The band started recording the album on March 18, 1980 at Britannia Row in London where Pink Floyd recorded Animals and parts of The Wall. It was produced by Martin Hannett, who’d also done Unknown Pleasures. His production was “more intentionally claustrophobic and confrontational” on Closer than Unknown Pleasures. PT He “was all about creating space – a kind of musical inner space” QT so he deliberately “bathed the tracks in effects and mixed them to sound hollow and cavernous.” DG Sumner didn’t like the mix because he wanted it to sound more like the band’s aggressive live performances. Hook said hw wanted the band to sound more like the Clash. QT Hook said Hannett referred to the band as “three idiots and a genius” QT and that Hannett preferred to work alone in the studio with “the genius” (Curtis). QT
The Album Cover:
In the wake of Curtis’ suicide, there was some controversy over the album cover. Released only two months after his death, Closer sported a cover with mourners gathered around a man lying on a bed. The band was accused of bad taste and cashing in on Curtis’ death. However, the cover had been approved by all four members before Curtis killed himself. The photo, taken by Bernard Pierre Wolff, was taken from a trendy art magazine called Zoom. It was of a statue created in 1910 by sculptor Demetrio Paernio. Called “The Lamentation of Christ,” it depicted the Virgin Mary, St. John, and Mary Magdalene mourning the recently crucified Jesus. The statue was from the Appiani family tomb in the Staglieno cemetery in Genoa, Italy.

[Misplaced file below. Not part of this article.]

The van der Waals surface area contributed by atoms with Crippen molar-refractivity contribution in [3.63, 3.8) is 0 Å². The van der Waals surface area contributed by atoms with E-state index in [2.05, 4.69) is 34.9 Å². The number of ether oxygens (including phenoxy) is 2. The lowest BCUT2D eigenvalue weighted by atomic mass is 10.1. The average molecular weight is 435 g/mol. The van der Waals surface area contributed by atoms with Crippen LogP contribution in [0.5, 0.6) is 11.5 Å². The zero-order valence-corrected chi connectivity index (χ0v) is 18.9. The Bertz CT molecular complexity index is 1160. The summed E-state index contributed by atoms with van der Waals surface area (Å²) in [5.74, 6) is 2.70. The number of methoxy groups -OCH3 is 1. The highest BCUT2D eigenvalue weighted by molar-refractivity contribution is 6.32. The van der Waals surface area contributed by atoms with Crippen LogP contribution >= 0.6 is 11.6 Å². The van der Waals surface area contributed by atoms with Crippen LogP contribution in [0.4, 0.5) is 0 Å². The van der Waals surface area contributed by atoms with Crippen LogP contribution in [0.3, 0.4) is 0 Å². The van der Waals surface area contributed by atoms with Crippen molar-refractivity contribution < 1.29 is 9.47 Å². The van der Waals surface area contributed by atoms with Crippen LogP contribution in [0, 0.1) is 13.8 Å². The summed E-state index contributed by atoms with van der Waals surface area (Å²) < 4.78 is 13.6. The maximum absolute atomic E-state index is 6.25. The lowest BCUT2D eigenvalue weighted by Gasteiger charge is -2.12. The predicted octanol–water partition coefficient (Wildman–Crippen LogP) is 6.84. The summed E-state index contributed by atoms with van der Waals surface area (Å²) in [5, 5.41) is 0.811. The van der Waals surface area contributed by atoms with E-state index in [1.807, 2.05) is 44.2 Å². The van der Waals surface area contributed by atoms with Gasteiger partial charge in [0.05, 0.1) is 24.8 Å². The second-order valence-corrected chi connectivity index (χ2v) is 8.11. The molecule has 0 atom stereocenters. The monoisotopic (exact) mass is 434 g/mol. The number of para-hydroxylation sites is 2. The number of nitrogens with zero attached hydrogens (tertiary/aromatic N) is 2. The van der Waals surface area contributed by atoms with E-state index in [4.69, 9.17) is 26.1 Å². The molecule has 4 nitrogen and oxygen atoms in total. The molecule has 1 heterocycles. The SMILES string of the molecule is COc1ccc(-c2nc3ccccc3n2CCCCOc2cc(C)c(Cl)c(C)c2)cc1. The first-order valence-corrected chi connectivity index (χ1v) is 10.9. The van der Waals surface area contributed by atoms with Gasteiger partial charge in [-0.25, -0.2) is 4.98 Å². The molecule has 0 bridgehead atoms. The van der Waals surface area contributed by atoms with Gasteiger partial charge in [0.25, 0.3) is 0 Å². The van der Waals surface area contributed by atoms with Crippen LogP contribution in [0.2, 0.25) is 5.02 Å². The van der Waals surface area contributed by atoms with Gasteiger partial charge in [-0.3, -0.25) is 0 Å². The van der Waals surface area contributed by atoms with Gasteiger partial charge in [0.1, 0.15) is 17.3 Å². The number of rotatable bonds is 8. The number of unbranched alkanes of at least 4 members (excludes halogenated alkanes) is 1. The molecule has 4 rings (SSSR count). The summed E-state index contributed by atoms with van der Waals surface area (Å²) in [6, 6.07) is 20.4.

Lead song Atrocity Exhibition “sets the tone for the album’s sound: metallic rhythms, damaged synthesizers and jagged guitars are laid bare against brutal and sparse lyrics.” RV It “was arguably the most fractured thing the band had yet recorded.” AMG Hook and Sumner actually traded instruments on the track so Sumner played bass and Hook played guitar. Meanwhile, Morris added a tribal drum pattern influenced by krautrock band Can. Morris said, “I was probably trying to do ‘A Saucerful of Secrets’ or something by Captain Beefheart. I remember making them put in synths through fuzzboxes and making a horrible ambient racket, which you could barely hear on the record, but it's like a buzz saw.” GQ
The title came from a J.G. Ballard collection of what he called “condensed novels.” Ian liked the title and wrote lyrics before reading the book. DG The song is about a person locked in a mental institution because he feels he has no control over his body. People come to tour the asylum and see the freaks. The song ends up being a commentary about people’s fascination with the grotesque.
“The squirrelly lead synth on the energetic but scared-out-of-its-wits Isolation” AMG integrated elements of synth-pop and electronic music with a “dead-simple drum machine track” DG cranked in the mix by Hannett. Ironically, considering the song title, it may be Joy Division’s most upbeat song. CS Morris said it sounded like a song people could actually dance to. He also recalled it being the first song they put together in the studio around synths. GQ Hook said it is “one of my best riffs and probably the closest we get to my actual live bass sound on either album.” BV